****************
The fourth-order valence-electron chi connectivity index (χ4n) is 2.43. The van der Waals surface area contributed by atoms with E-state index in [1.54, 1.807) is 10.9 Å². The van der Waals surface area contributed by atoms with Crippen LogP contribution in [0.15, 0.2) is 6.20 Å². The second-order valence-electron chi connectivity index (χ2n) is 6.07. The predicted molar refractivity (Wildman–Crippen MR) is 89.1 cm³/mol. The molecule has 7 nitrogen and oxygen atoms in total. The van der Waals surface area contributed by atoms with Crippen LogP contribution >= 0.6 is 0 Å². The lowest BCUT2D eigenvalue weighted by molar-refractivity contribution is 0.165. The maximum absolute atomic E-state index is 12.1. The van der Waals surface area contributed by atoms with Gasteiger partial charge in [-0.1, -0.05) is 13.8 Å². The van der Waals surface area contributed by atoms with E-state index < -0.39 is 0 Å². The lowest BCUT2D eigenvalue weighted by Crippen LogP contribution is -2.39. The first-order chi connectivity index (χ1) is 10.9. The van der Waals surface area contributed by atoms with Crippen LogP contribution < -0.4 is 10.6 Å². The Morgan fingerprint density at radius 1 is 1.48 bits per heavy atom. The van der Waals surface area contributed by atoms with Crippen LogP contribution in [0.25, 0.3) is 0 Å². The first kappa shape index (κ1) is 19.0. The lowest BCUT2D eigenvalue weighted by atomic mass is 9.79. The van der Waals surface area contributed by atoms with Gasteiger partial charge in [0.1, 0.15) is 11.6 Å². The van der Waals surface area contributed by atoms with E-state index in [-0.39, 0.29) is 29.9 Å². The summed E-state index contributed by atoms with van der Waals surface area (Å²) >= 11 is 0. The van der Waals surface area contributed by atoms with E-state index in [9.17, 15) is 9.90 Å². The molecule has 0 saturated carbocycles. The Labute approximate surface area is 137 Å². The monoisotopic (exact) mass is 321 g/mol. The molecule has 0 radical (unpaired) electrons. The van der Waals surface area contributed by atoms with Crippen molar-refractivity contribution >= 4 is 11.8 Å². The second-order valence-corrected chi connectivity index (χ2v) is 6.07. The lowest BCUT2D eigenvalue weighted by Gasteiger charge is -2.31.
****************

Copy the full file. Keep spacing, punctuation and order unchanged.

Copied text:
The fourth-order valence-electron chi connectivity index (χ4n) is 2.43. The van der Waals surface area contributed by atoms with E-state index in [1.54, 1.807) is 10.9 Å². The van der Waals surface area contributed by atoms with Crippen LogP contribution in [0.15, 0.2) is 6.20 Å². The second-order valence-electron chi connectivity index (χ2n) is 6.07. The predicted molar refractivity (Wildman–Crippen MR) is 89.1 cm³/mol. The molecule has 7 nitrogen and oxygen atoms in total. The van der Waals surface area contributed by atoms with Crippen LogP contribution >= 0.6 is 0 Å². The lowest BCUT2D eigenvalue weighted by molar-refractivity contribution is 0.165. The maximum absolute atomic E-state index is 12.1. The van der Waals surface area contributed by atoms with Gasteiger partial charge in [-0.1, -0.05) is 13.8 Å². The van der Waals surface area contributed by atoms with E-state index < -0.39 is 0 Å². The lowest BCUT2D eigenvalue weighted by Crippen LogP contribution is -2.39. The first-order chi connectivity index (χ1) is 10.9. The van der Waals surface area contributed by atoms with Crippen LogP contribution < -0.4 is 10.6 Å². The Morgan fingerprint density at radius 1 is 1.48 bits per heavy atom. The van der Waals surface area contributed by atoms with Crippen LogP contribution in [0.25, 0.3) is 0 Å². The first kappa shape index (κ1) is 19.0. The lowest BCUT2D eigenvalue weighted by atomic mass is 9.79. The van der Waals surface area contributed by atoms with Gasteiger partial charge in [0.1, 0.15) is 11.6 Å². The van der Waals surface area contributed by atoms with E-state index in [-0.39, 0.29) is 29.9 Å². The summed E-state index contributed by atoms with van der Waals surface area (Å²) >= 11 is 0. The van der Waals surface area contributed by atoms with E-state index in [9.17, 15) is 9.90 Å². The molecule has 0 saturated carbocycles. The Labute approximate surface area is 137 Å². The monoisotopic (exact) mass is 321 g/mol. The molecule has 0 radical (unpaired) electrons. The van der Waals surface area contributed by atoms with Crippen molar-refractivity contribution >= 4 is 11.8 Å². The second-order valence-corrected chi connectivity index (χ2v) is 6.07. The lowest BCUT2D eigenvalue weighted by Gasteiger charge is -2.31.